Being watched

As a child I was not as fond of the sea as I am now. I always had the idea that big wild scary animals would bite my feet off if I walked into the sea. And to be honest I was also afraid of the deep part of the pool after seeing 'the killer whale' a fantastic movie about the revenge of an orca. Anyway, I'm pretty much over my fears now as I'm at sea full-time and like to explore the depths where I've never seen such a scary beast as my fantasy showed me when I was a little girl. Yet I still have the feeling that we are being watched and occasionally I meet the spy myself.


Stop diving?

Sooner or later we all play with the question: is it perhaps better to stop diving? I myself have been a big fan of this sport for over 20 years, but sometimes life doesn't turn out the way you expect and you may not feel fit enough to dive like you always did. So is Sue, a fantastic lady I met on the liveaboard trip from this week. With a lot of young people on board Sue is a relatively mature lady, I don't know her exact age, but it's obvious that she belongs to the seniors. During our trip to the 'golden triangle' of the Red Sea (Brother Islands, Daedalus reef and Elphinstone) Sue realizes that these kinds of trips might be a thing of the past and she even considers stopping altogether.

The manta barrel

I was asked to come and help on a liveaboard in the Maldives for a few months because the current cruise directors had to disembark with a medical emergency. The head office in England indicated that I should not only take over their work, but asked me to examine the organization on site and improve it where possible. What a super challenge and all that on a dive ship in the Maldives, well as if I would say no to that, haha. And so I flew at short notice to Male from Egypt on my way to a new adventure and then boarded via domestic flights deep in the south of the Maldives. 

Don’t worry, be happy

Finally we can go out again after the pandemic. I'm going on the day boat from Voodoo and we have a super nice family on board that regularly make me pee my pants from laughter as they are doo funny and joyful. I am therefore very surprised to see the always smiling daughter Eva with tears on our aft deck. What is going on? She can no longer equalize het ears.

Like a king

Despite the fact that I do a lot of diving, there are a number of diving moments that stay with me and amung them my first encounter with the blue ringed octopus. We are at a fantastic dive site appropriately named Mayhem in Raja Ampat Indonesia. Fitting because every time the current picks up the dive site becomes a madhouse, the quantities as well as the different species are absolutely astonishing, even after 100 dives. The current sours around us as soon as we roll into the water from the zodiac and from the first moment I try to hang as aerodynamically as possible. Nose down and into the current while holding my ass up, a trick I copied from sharks. And even though the current tries to blow me off the reef, I manage to stay in one place and I take the time to look around me quietly.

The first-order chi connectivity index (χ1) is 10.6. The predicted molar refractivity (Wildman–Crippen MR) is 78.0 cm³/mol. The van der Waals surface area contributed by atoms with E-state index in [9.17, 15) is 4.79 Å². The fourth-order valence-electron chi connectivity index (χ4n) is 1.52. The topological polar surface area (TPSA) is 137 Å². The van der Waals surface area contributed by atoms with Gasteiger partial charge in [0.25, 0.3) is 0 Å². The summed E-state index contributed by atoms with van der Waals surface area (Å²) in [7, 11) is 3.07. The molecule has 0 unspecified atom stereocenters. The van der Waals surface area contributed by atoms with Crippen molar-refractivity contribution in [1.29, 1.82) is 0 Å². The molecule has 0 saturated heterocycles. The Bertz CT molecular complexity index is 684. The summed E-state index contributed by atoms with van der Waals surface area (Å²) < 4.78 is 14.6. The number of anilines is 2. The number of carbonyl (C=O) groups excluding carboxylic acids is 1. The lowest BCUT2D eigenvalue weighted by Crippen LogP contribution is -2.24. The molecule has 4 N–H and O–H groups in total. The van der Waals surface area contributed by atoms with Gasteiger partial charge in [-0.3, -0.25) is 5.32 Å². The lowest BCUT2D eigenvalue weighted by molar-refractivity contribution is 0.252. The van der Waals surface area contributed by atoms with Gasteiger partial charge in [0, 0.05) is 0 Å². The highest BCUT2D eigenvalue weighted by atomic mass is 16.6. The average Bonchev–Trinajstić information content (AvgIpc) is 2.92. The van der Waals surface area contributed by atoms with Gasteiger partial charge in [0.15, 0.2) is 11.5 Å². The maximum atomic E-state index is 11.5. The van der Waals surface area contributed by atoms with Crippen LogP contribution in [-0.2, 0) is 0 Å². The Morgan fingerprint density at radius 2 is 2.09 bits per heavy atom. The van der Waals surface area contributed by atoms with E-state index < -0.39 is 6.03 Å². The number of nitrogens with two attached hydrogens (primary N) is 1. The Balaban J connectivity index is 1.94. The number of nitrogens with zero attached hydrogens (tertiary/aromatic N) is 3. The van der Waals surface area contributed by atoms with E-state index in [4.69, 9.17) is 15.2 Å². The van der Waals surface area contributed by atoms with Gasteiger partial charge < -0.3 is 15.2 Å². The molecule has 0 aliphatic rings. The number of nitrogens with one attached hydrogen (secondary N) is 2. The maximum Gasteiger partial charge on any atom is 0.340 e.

Selfie stick

When I first started as a dive guide I was amazed at the disrespectful and inconsiderate behavior of many divers on board. It cannot be the case that divers travel to special places to see nature and then just destroy everything during the dive. And really as a guide you see the most amazing things, as I recently dived with Michael, a relatively experienced diver who travels to all corners of the world. 

An unforgettable experience

We all need help from time to time and it is not always easy to ask for help. And sometimes as a dive guide I get a completely unexpected request for help, I mean it's my job to help everyone above and below the water but I just don't expect it from everyone and ask … Continue reading An unforgettable experience

Time to enjoy

My love for diving is driven by the versatility, the adventure, a wonderful world and above all because diving is likemeditation. The dry world melts like snow in the sun with every meter I descend. Wonderful 'bimbling' in shallowwaters where the sun rays plays, discovering and exploring a wreck, peering through my lens in search of the perfect shot, descending to great depths in seeking sharks. Yes, diving is amazing and very immersive and relaxing. Now, as a dive guide, I meet a lot of divers and see how much and in what ways people can enjoy themselves. And every time I see such a joyful moment I have to smile at the recognition and it is seldom that I am surprised, yet Nasam succeeded. 

Lets get acquainted before we shoot

On board we unfortunately hear and see it with some regularity. Nice people who look at their own photos after a fantastic dive and are disappointed. A fish that is only half on it or how about just a tail and all that while they thought they had the best shot during the dive. We all tend to take a quick snapshot and then continue divingjust a little too quickly. Often being led by the feeling of not wanting to be a burden to others, but the funny thing is that others often don't have the idea that you are working on a photo for too long and eventually when you have a fantastic photo everyone wants a copy as a keepsake. And if you do want to shoot something quickly, that fish doesn't agree and shoots away into a hole or dives around the corner behind a coral block.